Principles & Policies for Managing Human Resources


2.2.6  Difficult to Recruit Guideline

Difficult to recruit positions are based on a combination of factors including: competition history, availability of internal candidates, retention or other job market factors.



This guideline offers a method to ensure the identification of difficult to recruit positions are undertaken in a consistent and transparent manner based on a set of common criterion.
When identifying a position as difficult to recruit, evidence of the following criteria needs to be provided.

  1. Competition history – In the past two years, competitions for the same or similar position(s) have been repeated with limited or no success (example: no applications that meet minimum requirements, offers rejected by candidates whom have taken opportunities with other competing organizations).
  2. Available internal candidates – Assessment of internal candidates for underfill opportunities has been undertaken with no success (example: no suitable internal candidates for acting, underfill, and/or secondment opportunities). 
  3. Retention factors – In the past two years, a high rate of voluntary turnover in similar positions can be demonstrated.  A high rate would be defined as anything higher than 5%.
  4. Other job market factors – Other key factors that affect the ability to recruit candidates with the competencies required for the position. (example: highly specialized skill set, job location, compensation/remuneration packages, competition in the job market, etc.)



There are a number of practices that may be used when evidence confirms that a position is difficult to recruit.  These practices are not limited to, but may include:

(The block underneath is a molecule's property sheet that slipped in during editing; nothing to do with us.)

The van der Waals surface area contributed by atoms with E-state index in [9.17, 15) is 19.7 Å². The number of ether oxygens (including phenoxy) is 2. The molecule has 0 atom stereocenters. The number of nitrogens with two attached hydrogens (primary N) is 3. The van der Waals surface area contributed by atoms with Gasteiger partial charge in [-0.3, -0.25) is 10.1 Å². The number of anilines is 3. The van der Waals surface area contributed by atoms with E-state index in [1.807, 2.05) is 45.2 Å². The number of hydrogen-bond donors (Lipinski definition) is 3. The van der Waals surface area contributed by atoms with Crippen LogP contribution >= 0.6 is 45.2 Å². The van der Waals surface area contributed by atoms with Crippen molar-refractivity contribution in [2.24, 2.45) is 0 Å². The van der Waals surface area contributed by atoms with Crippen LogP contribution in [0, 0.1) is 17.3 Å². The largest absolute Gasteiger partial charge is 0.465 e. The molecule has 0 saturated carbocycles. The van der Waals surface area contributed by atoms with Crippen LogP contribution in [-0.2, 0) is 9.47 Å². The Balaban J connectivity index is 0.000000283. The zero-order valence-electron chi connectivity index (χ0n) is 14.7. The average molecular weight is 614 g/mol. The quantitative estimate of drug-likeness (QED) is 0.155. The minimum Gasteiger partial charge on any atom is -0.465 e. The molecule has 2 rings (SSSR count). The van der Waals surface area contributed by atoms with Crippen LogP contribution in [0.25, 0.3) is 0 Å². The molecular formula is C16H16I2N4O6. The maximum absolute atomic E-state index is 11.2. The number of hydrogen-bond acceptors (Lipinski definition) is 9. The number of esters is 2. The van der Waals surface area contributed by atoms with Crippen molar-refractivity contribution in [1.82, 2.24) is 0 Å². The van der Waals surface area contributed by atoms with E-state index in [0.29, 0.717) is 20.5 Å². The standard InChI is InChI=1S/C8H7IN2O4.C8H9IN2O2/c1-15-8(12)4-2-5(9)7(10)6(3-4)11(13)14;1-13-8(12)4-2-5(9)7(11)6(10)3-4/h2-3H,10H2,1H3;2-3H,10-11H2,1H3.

1. Outreach Recruitment Methods – Outreach recruitment methods should be used as outlined in 2.2.2 Outreach Recruitment Guideline.
  2. Consulting - Human resource practitioners may consult with the Difficult to Recruit Advisor to review the specific details of a position (s) and to explore ideas and potentially untapped resources for recruitment.
  3. Advertising - Placing a single display ad in a major publication, and/or extending geographic outreach may be a consideration.Refer to Media request process for additional information.
  4. Private recruitment agency – Using a private recruitment agency to source candidates may be used in rare situations.  Human resource practitioners may submit a request for the use of a private recruitment agency to the Service Centre Director.  The request should provide a compelling rationale for how a private recruitment agency will source candidates most effectively.  A Manitoba government selection board will make a selection decision according to the Civil Service Commission staffing principles and processes.
  5. Identifying positions for potential special adjustment - Human resource practitioners in partnership with departments may recommend positions for consideration through the collective bargaining process. This information should be submitted to the Service Centre Director.
  6. Temporary Foreign Worker Recruitment - Human resource practitioners in partnership with departments may consider recruiting temporary foreign workers who are considered eligible to work in Canada. See Eligibility to work in Canada Policy 2.3.3.



Civil Service Commission

  • Monitor application of the guidelines/practice through the staffing audit process.
  • Apply the criteria to identify difficult to recruit positions.



Effective Date: September 22, 2009

Revised: June 9, 2014


Civil Service Commission

Additional Information:

Civil Service Commission
Phone: 204-945-2332
TDD/TTY: 204-945-1437

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